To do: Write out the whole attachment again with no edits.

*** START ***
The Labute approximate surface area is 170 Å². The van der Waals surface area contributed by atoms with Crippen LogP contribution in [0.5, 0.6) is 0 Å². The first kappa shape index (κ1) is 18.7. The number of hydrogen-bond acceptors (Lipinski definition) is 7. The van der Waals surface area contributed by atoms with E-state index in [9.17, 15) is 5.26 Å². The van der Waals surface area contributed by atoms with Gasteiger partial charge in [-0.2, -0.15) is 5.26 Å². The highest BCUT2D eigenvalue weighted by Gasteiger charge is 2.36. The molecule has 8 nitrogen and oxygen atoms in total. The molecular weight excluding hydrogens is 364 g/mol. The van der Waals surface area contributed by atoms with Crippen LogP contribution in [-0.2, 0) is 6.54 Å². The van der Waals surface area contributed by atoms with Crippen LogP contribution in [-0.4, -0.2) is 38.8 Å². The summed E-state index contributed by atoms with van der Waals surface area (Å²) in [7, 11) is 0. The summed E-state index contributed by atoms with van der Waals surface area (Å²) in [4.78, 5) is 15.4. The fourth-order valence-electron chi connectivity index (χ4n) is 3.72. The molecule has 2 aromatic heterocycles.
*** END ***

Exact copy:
The Labute approximate surface area is 170 Å². The van der Waals surface area contributed by atoms with Crippen LogP contribution in [0.5, 0.6) is 0 Å². The first kappa shape index (κ1) is 18.7. The number of hydrogen-bond acceptors (Lipinski definition) is 7. The van der Waals surface area contributed by atoms with E-state index in [9.17, 15) is 5.26 Å². The van der Waals surface area contributed by atoms with Gasteiger partial charge in [-0.2, -0.15) is 5.26 Å². The highest BCUT2D eigenvalue weighted by Gasteiger charge is 2.36. The molecule has 8 nitrogen and oxygen atoms in total. The molecular weight excluding hydrogens is 364 g/mol. The van der Waals surface area contributed by atoms with Crippen LogP contribution in [-0.2, 0) is 6.54 Å². The van der Waals surface area contributed by atoms with Crippen LogP contribution in [-0.4, -0.2) is 38.8 Å². The summed E-state index contributed by atoms with van der Waals surface area (Å²) in [7, 11) is 0. The summed E-state index contributed by atoms with van der Waals surface area (Å²) in [4.78, 5) is 15.4. The fourth-order valence-electron chi connectivity index (χ4n) is 3.72. The molecule has 2 aromatic heterocycles.